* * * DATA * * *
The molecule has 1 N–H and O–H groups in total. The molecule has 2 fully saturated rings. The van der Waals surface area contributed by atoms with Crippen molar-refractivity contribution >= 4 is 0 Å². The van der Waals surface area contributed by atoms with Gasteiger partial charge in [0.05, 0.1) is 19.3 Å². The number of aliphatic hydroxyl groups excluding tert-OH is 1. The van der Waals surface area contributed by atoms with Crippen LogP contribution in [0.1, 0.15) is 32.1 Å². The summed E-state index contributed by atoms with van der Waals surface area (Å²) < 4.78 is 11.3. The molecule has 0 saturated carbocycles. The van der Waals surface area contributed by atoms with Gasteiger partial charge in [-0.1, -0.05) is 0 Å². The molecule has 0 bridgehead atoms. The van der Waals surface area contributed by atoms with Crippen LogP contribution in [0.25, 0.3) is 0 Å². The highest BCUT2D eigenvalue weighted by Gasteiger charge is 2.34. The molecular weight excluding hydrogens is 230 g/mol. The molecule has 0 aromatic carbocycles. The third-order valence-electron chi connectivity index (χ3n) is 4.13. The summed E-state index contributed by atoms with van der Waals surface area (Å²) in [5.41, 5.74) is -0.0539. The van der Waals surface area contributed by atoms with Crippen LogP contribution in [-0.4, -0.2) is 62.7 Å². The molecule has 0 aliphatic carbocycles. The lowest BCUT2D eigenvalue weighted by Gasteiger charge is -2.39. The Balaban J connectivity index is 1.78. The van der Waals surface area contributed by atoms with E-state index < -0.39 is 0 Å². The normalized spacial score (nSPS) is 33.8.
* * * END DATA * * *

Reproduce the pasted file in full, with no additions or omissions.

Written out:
The molecule has 1 N–H and O–H groups in total. The molecule has 2 fully saturated rings. The van der Waals surface area contributed by atoms with Crippen molar-refractivity contribution >= 4 is 0 Å². The van der Waals surface area contributed by atoms with Gasteiger partial charge in [0.05, 0.1) is 19.3 Å². The number of aliphatic hydroxyl groups excluding tert-OH is 1. The van der Waals surface area contributed by atoms with Crippen LogP contribution in [0.1, 0.15) is 32.1 Å². The summed E-state index contributed by atoms with van der Waals surface area (Å²) < 4.78 is 11.3. The molecule has 0 saturated carbocycles. The van der Waals surface area contributed by atoms with Gasteiger partial charge in [-0.1, -0.05) is 0 Å². The molecule has 0 bridgehead atoms. The van der Waals surface area contributed by atoms with Crippen LogP contribution in [0.25, 0.3) is 0 Å². The highest BCUT2D eigenvalue weighted by Gasteiger charge is 2.34. The molecular weight excluding hydrogens is 230 g/mol. The molecule has 0 aromatic carbocycles. The third-order valence-electron chi connectivity index (χ3n) is 4.13. The summed E-state index contributed by atoms with van der Waals surface area (Å²) in [5.41, 5.74) is -0.0539. The van der Waals surface area contributed by atoms with Crippen LogP contribution in [-0.4, -0.2) is 62.7 Å². The molecule has 0 aliphatic carbocycles. The lowest BCUT2D eigenvalue weighted by Gasteiger charge is -2.39. The Balaban J connectivity index is 1.78. The van der Waals surface area contributed by atoms with E-state index < -0.39 is 0 Å². The normalized spacial score (nSPS) is 33.8.